I want to connect an AWS Lambda function to resources that are located in a dedicated AWS virtual private cloud (VPC).

Because AWS Lambda does not currently support running in dedicated tenancy VPCs, you must peer the dedicated VPC to a regular VPC that contains your Lambda function.

This article assumes that you understand NodeJS and Creating Lambda functions.

Configure the VPCs

  1. In the Amazon VPC console, create a default tenancy VPC with a CIDR block and a dedicated tenancy VPC with a CIDR block. If you are using a different CIDR block, be sure that the default and dedicated VPCs have different, non-overlapping, blocks. (Note: Skip this step if you already set up a default tenancy VPC.)
  2. In the navigation pane, choose Peering Connections.
  3. Choose Create VPC Peering Connection.
  4. Type the name of your dedicated tenancy VPC in the Name tag field and the VPC ID for the default tenancy VPC in the Local VPC to peer field. Select the My account radio button, type the VPC ID for the dedicated tenancy VPC in the VPC field, and then choose Create VPC Peering Connection.
  5. Configure the route tables to enable communication between the two VPCS.

Dedicated tenancy VPC:

Destination Target Status Propagated Local Active No <pcx-aaaabbbb> Active No

Peering tenancy VPC:

Destination Target Status Propagated Local Active No <pcx-aaaabbbb> Active No




Create a Test Function

1.    Create a new Lambda function in the same region as the default tenancy VPC. The following sample code uses the native HTTP interface in NodeJS:

var http = require('http')
exports.handler = (event, context, callback) => {
    const options = {
        hostname: event.Host,
        port: event.Port
    const response = {};
   http.get(options, (res) => {
        response.httpStatus = res.statusCode
        callback(null, response)
    }).on('error', (err) =>{
        callback(null, err.message);

2.    Be sure to choose the lambda_basic_vpc_execution role. If this role doesn't exist, choose Create New Role and then enter the following policy:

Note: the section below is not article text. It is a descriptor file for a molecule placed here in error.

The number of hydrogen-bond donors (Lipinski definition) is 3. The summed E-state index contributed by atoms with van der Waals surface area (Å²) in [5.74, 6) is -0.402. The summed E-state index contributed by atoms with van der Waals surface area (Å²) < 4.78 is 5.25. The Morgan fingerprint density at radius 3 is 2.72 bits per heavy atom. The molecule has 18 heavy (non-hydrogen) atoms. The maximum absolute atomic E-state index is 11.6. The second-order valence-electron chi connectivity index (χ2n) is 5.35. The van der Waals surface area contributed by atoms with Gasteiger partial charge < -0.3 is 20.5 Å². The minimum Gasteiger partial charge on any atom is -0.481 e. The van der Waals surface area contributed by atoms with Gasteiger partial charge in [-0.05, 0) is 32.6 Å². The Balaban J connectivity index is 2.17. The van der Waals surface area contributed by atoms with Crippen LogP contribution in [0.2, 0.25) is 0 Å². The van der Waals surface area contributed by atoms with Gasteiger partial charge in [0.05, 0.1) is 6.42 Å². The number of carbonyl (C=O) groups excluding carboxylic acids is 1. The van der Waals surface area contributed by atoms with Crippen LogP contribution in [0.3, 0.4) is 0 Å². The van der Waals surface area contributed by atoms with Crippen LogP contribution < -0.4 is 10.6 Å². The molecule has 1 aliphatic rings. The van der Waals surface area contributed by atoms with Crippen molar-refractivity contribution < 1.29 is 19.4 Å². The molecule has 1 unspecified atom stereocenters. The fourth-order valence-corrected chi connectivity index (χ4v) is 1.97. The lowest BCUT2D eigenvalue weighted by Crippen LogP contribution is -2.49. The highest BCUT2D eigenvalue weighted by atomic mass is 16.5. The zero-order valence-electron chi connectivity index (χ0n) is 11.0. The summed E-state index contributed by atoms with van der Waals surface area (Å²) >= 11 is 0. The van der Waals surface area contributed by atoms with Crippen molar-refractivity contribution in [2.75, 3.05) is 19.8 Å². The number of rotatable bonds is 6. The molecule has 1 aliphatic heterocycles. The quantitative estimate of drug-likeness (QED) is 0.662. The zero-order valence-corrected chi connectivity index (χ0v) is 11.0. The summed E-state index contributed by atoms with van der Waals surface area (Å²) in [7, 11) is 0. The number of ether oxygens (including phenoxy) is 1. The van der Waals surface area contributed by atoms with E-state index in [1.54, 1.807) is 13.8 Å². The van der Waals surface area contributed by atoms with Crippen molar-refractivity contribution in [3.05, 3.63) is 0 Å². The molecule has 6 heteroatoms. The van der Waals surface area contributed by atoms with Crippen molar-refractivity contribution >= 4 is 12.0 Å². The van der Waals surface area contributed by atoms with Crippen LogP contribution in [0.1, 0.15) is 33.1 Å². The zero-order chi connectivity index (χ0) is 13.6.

"Version": "2012-10-17",
      "Statement": [
              "Effect": "Allow",
              "Action": [
              "Resource": "arn:aws:logs:*:*:*"
              "Effect": "Allow",
              "Action": [
              "Resource": "*"

3.    For VPC configuration, choose default tenancy VPC.

4.    Choose Create.

Test the connectivity

1.    Launch an EC2 instance in your dedicated VPC, if one is not already running.

2.    Verify that both VPC subnet network access control lists (ACLs) allow traffic on the port that you are testing, and also for the EC2 instance's security group.

3.    To test, verify that a service is running on the EC2 instance that the Lambda function can make a request of. Because the ping command is not supported in the Lambda environment, configure the server to respond to an HTTP request. Because running a listener on port 80 requires sudo, run the test server on port 8080, and then enable port forwarding.

$ sudo iptables -A PREROUTING -t nat -p tcp --dport 80 -j REDIRECT --to-ports 8080
$ python -V
# If python version is 2.x:
$ python -m SimpleHTTPServer 8080
# If python version is 3.x
$ python -m http.server 8080

4.    Configure the test event, replacing <your-host> and <port> with the IP address or hostname and desired port of your EC2 instance:

  "Host": "<your-host>",
  "Port": <port>

5.    To verify that the connection was successful, check for output similar to the following:

  "httpStatus": 200

If the function output shows non-nil values for average, max, and min latency, then your VPC peering connection is set up successfully.

If the connection can't be made, then the response output looks like this:

"connect ECONNREFUSED <your-host>:<port>"

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Published: 2016-08-22

Updated: 2018-04-10